+ ‘Arise O Jerusalem, stand upon the height, look towards the East’
Last week I spoke of the importance of looking towards the East for Christianity. How Christians prayed facing East from the beginning, facing the direction Christ was believed to return from, because Jesus is called the Rising Sun. He is often simply ‘the East’ in the Bible. How Churches, like this one, have always been ‘orientated’, facing East or the Orient. How the Muslims copied this Christian practice and then turned it round to face Mecca. How it is particularly useful to recover this ancient practice, by the priest facing East the same as the congregation, in Advent when we await the coming of Christ in Bethlehem and in the clouds of glory at the end of time. We sung of this in the first hymn, ‘People look East’.
But what does Baruch mean when he says ‘look towards the East’? And for that matter, who is Baruch? Baruch was the secretary of Jeremiah, who was taken with him into exile in Egypt at the fall of Jerusalem in 587 BC. The Book of Baruch looks to the end of exile and uses language from Isaiah, the hills made low and the valleys exalted, to promise that the exiles will be brought home, not from Egypt but from Babylon in the East, where most of the Israelites were taken – ‘they were led away by their enemies but God will bring them back.’
It is a message of hope. Hope is coming from the East. The Isaiah Baruch quotes is not the 8th century prophet Isaiah who wrote the first chapters of the book of Isaiah, but the anonymous prophet who wrote the last twenty chapters of the Isaiah during the exile in Babylon 200 years later. Baruch is also probably not Jeremiah’s Baruch but someone writing later to encourage the Jews during a later exile. There is a lot of history in the Bible but it is not there to teach us history or science but to teach us hope in God’s loving purposes. This hope is needed in every period of history.
In the Gospel we see John the Baptist picking up the same words of Isaiah, the hills made low and the valleys exalted. John, along with Mary and the Prophets, are our guides during Advent and they guide us towards hope. We see that hope building up and repeated, again and again, through all the books of the Bible. The same hope and even, as here, the same words – by Isaiah, Baruch, and John the Baptist. The meaning develops under time, hope that the exiles will return from the East, hope that the Jews will return to Jerusalem and, finally, hope that God will come to save us. This is the message of Advent.
It is geographical – Arise O Jerusalem (which symbolises the Church)… look towards the East (which symbolises Christ). But, having said that the Bible is not a history text-book, today’s gospel is actually very historical: ‘In the fifteenth year of the reign of Emperor Tiberius, when Pontius Pilate was governor of Judea, and Herod was ruler of Galilee, and his brother Philip ruler of the region of Ituraea and Trachonitis, and Lysanias ruler of Abilene, during the high priesthood of Annas and Caiaphas, the word of God came to John son of Zechariah in the wilderness’. You can’t get more historical (or for that matter geographical) than this. Luke sites his events in time and place, Jesus was really born and John really preached in the wilderness; but God intervenes in time, ‘the word of God came to John son of Zechariah in the wilderness’.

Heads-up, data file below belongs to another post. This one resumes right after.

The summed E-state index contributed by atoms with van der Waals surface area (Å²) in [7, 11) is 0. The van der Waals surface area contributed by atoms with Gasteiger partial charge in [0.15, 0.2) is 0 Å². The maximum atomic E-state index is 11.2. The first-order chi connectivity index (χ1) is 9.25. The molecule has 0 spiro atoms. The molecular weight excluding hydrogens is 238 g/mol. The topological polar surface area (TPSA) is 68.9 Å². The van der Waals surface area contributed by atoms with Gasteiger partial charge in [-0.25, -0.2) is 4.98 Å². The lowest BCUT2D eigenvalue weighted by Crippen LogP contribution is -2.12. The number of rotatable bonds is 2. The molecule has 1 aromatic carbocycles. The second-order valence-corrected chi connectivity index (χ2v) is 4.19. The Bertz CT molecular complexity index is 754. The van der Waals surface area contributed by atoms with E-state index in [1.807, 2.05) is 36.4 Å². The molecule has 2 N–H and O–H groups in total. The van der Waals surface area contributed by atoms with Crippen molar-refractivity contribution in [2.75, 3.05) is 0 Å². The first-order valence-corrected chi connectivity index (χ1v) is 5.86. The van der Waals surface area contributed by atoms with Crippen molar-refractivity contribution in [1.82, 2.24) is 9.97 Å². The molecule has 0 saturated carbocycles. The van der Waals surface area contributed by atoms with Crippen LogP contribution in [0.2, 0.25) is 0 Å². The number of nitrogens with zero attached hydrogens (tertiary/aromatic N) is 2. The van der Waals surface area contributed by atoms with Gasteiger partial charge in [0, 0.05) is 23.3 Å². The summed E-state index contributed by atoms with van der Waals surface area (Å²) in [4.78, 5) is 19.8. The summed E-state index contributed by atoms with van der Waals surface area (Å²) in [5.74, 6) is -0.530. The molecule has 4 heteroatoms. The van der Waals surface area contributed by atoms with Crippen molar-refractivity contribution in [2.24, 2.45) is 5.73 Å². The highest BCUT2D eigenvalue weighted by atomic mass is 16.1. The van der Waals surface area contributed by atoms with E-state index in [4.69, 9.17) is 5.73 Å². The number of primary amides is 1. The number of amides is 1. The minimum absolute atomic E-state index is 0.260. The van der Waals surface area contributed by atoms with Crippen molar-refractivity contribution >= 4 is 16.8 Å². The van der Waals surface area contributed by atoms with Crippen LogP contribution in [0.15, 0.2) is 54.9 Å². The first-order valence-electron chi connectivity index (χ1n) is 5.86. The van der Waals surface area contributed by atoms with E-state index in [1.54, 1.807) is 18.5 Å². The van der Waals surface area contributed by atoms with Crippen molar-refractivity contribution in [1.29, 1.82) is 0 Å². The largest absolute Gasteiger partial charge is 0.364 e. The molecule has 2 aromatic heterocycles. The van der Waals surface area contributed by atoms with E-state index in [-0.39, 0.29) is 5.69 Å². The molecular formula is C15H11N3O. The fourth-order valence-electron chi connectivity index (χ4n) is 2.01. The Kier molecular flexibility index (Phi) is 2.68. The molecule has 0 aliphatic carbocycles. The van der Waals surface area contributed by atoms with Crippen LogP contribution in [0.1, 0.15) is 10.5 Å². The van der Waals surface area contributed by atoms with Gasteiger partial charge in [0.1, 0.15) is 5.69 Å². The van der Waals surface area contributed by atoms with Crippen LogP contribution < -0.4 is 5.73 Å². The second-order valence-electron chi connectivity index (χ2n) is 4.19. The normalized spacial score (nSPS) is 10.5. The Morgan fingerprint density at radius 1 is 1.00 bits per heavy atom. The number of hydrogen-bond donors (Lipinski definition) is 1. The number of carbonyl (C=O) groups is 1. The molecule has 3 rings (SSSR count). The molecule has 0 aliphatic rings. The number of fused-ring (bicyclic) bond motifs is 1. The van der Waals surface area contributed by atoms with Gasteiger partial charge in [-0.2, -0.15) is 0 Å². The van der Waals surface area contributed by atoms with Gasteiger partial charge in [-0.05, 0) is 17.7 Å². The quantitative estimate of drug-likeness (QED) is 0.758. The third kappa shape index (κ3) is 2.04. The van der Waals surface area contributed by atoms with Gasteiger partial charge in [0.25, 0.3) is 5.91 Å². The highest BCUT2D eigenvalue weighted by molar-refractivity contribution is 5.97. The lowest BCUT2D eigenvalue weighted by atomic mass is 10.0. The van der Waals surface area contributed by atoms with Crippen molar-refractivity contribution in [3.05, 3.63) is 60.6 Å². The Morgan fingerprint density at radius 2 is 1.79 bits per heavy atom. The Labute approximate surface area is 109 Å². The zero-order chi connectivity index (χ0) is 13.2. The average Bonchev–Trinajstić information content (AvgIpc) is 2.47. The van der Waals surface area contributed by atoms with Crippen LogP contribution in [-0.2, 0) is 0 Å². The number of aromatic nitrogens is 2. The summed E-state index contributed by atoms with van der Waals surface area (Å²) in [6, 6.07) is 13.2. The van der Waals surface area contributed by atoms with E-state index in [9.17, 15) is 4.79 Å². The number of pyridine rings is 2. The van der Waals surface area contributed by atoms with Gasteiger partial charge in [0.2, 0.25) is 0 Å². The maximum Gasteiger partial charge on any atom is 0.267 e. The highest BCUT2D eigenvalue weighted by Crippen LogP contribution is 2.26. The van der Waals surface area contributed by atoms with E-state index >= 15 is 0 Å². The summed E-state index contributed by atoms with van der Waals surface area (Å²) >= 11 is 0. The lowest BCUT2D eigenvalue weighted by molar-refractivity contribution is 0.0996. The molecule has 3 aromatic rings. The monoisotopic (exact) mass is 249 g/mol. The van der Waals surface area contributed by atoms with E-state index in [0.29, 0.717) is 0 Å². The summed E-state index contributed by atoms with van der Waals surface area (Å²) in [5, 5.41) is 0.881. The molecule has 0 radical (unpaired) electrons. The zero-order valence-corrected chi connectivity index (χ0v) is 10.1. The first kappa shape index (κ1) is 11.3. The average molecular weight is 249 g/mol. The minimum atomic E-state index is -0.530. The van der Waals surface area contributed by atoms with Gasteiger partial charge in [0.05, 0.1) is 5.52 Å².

The hope that was kept alive through the centuries by the prophets was fulfilled in Jesus to whom John was a witness. It was fulfilled in a particular time and place – so that we can welcome this hope in our time and place.
But what does it mean for us, who don’t live in the reign of the Emperor Tiberias?
“I wish it need not have happened in my time,” said Frodo. “So do I,” said Gandalf, “and so do all who live to see such times. But that is not for them to decide. All we have to decide is what to do with the time that is given us.”
As Tolkien said in Lord of the Rings, our task is to respond to Jesus in our time and place. We might wish we didn’t live in a pandemic, but here we are. We might wish we didn’t live in a secularised society where there is no Christ in Christmas and M&S are selling ‘Happy Pigmass’ cards, but we do.
Here and now is where God wants us to be. The hope the prophets looked for has been born in the East, in Bethlehem. The exile we need to return from is sin, not Babylon. And John the Baptist tells us that we are the hills, we need to be made low by repentance (which is turning from sin and evil) and we need to be raised up by accepting forgiveness – which can be very difficult. This is the message of Advent and this, not pigmass, is what we celebrate at Christmas. This, I hope, is what we will share with those coming to our Christmas services.